The Role Alliances Played in the July Crisis
There is always the simplistic way of looking at how the alliance system led Europe to war, where Austria-Hungary attacked Serbia, so Russia attacked Austria-Hungry, which led to Germany attacking Russia and then France attacking Germany, but in reality that is not quite how events unravelled during the summer of 1914.
That said, there are some key events in the July Crisis, which can justifiably be attributed to the alliance system, especially when it comes to the practicalities of mobilising armies.
One key event was when Russia only wanted to partially mobilise her army to threaten Austria-Hungary, but due to the practicalities of war, had to fully mobilise towards both Austria-Hungary and Germany. If the Dual Alliance and/or the Triple Alliance had not existed, then perhaps Russia would have risked partially mobilising, as the Tsar had initially intended.
Another key event was the fact that any mobilisation of Germany towards France was automatically an act of war, because of the Schlieffen Plan, which required the invasion of Belgium. If the Franco-Russian Alliance had not existed, then perhaps Germany would have risked partially mobilising her army to square up to Russia, which may in turn have eventually led to a cooling down through further negotiations.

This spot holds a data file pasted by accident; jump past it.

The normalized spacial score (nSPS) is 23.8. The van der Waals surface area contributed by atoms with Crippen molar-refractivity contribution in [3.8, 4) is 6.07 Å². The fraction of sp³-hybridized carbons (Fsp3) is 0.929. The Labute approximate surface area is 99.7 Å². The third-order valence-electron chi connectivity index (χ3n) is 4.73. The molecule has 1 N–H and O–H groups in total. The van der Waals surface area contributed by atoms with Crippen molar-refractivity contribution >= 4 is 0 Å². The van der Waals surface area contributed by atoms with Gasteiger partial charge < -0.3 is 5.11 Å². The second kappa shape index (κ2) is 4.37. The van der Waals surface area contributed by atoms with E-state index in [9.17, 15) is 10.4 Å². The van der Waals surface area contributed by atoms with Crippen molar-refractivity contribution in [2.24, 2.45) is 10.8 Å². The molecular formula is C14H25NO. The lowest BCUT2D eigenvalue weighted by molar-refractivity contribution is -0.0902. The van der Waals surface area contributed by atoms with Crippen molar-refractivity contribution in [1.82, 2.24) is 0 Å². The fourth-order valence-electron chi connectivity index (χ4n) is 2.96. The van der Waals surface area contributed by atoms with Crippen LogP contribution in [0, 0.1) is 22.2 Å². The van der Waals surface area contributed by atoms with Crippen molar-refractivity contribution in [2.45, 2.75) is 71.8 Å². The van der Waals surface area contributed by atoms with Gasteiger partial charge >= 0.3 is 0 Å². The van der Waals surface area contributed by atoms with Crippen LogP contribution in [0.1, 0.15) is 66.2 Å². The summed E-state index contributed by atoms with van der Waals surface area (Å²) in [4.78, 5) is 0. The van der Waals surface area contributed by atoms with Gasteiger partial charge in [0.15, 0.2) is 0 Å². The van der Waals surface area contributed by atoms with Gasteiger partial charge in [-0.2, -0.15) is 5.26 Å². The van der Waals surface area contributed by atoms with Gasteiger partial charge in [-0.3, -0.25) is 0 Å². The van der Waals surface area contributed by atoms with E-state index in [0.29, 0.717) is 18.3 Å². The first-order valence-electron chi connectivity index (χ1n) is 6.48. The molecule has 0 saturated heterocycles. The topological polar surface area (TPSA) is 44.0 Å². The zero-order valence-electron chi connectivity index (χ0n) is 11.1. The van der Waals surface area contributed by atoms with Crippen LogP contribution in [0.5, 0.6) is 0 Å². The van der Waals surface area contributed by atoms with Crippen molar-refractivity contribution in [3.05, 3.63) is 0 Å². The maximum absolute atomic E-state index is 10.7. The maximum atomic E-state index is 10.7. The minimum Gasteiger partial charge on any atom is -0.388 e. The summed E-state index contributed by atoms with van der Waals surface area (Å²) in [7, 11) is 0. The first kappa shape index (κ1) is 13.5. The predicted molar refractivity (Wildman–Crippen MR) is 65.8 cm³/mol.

Finally, it might be argued if that fateful scrap of paper had not existed and had not held Britain to honour Belgium’s neutrality, then perhaps the British might have stayed out of the war. Although, in reality, it is probably the Entente Cordiale that held more sway for Britain than the much older Treaty of London. After all, Britain did not want the possibility of a post-war Europe without any friends.
There is no doubt that the alliance system played its part in the road to war, but it is important that its role as one of the four causes of WW1 is not over exaggerated. After all, the whole point of an alliance system is to prevent war and maintain the balance of power, not to start one.
It is important to also remember that there were plenty of opportunities during the July Crisis for each of the major powers to take a step back and let peace prevail. So perhaps the alliance system was used more as an excuse to legitimise war for some of the nations involved, rather than being its major cause.
Why not check out the 4 M.A.I.N. Causes of WWI – Alliances Power Point Lesson with Speaker Notes
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4 M.A.I.N. Causes of WW1
The 4 M.A.I.N. Causes of WW1 WebQuest (Student Version) – This 5 page teaching resource consists of a webquest that covers the four main longterm causes of World War One.
The webquest comprises of 5 worksheets, which contain 24 questions, as well as 4 jigsaw puzzles (with secret watermarks) and an online quiz (requiring a pass of 70% to reveal a secret phrase).